How to Manage Pests

Pests in Gardens and Landscapes

Seasonal development and life cycle

Brown mites overwinter as eggs. Eggs are red and spherical but do not have a stalk arising from the tops, as do eggs of the European red mite. They are laid in masses under bark scales and at the base of buds, and hatch at the same time the leaf and flower buds open, usually 1to 2 weeks before European red mite eggs hatch. Hatch is completed before full bloom.

Immature mites feed mainly on underleaf surfaces. During the warmest part of the day, adult brown mites rest and reproduce in woody parts of the tree. When temperatures cool off, they move onto the leaves and feed on both upper and lower leaf surfaces.

Adult females live 2 to 3 weeks and reproduce without mating; there are no males. Brown mites are not active during hotter periods of the summer. Eggs laid during hot weather will not hatch until the following spring, and populations generally decline in midsummer. Usually two or three generations of brown mites occur between February and early June.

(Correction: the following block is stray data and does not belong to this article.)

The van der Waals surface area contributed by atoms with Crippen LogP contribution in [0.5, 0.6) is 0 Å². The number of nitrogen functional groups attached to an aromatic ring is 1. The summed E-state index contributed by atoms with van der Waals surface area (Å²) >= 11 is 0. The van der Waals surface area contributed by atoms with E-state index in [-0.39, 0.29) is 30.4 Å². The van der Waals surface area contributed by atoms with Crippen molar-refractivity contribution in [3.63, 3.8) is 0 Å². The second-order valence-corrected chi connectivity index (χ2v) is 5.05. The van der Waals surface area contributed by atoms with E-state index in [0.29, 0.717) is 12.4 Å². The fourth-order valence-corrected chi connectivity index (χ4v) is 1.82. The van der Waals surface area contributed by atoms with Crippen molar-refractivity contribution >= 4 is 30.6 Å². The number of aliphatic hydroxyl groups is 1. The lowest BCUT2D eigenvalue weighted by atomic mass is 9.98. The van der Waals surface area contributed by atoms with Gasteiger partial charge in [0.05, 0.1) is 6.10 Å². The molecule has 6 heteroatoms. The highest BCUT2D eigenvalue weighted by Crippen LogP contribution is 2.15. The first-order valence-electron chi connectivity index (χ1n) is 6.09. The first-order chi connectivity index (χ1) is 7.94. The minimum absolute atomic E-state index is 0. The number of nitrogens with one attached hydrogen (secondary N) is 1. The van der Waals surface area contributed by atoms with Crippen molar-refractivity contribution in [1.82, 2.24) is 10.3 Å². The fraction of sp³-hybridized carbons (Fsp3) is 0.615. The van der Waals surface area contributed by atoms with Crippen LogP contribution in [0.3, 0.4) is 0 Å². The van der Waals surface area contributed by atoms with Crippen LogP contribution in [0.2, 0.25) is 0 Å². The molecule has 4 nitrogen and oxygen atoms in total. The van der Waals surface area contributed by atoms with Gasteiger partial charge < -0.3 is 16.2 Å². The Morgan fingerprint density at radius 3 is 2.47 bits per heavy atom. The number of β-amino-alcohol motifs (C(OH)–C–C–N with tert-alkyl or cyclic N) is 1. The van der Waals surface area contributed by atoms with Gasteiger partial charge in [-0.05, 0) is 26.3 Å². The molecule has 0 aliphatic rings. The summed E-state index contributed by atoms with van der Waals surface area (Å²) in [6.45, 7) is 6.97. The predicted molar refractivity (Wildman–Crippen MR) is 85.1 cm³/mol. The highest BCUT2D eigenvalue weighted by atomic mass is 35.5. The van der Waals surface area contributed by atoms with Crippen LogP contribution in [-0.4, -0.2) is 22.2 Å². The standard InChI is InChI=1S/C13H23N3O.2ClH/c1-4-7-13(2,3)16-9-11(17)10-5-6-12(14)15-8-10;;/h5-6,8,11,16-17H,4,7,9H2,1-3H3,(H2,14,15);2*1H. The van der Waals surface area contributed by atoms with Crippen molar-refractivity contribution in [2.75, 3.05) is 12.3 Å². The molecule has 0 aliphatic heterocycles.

Eggs of the brown mite
Eggs of the brown mite

Brown mite nymph
Brown mite nymph

Statewide IPM Program, Agriculture and Natural Resources, University of California
All contents copyright © 2016 The Regents of the University of California. All rights reserved.

For noncommercial purposes only, any Web site may link directly to this page. FOR ALL OTHER USES or more information, read Legal Notices. Unfortunately, we cannot provide individual solutions to specific pest problems. See our Home page, or in the U.S., contact your local Cooperative Extension office for assistance.

Agriculture and Natural Resources, University of California

Accessibility   /PMG/GARDEN/FRUIT/PESTS/LIFECYCLE/lcbrownmite.html revised: August 11, 2016. Contact webmaster.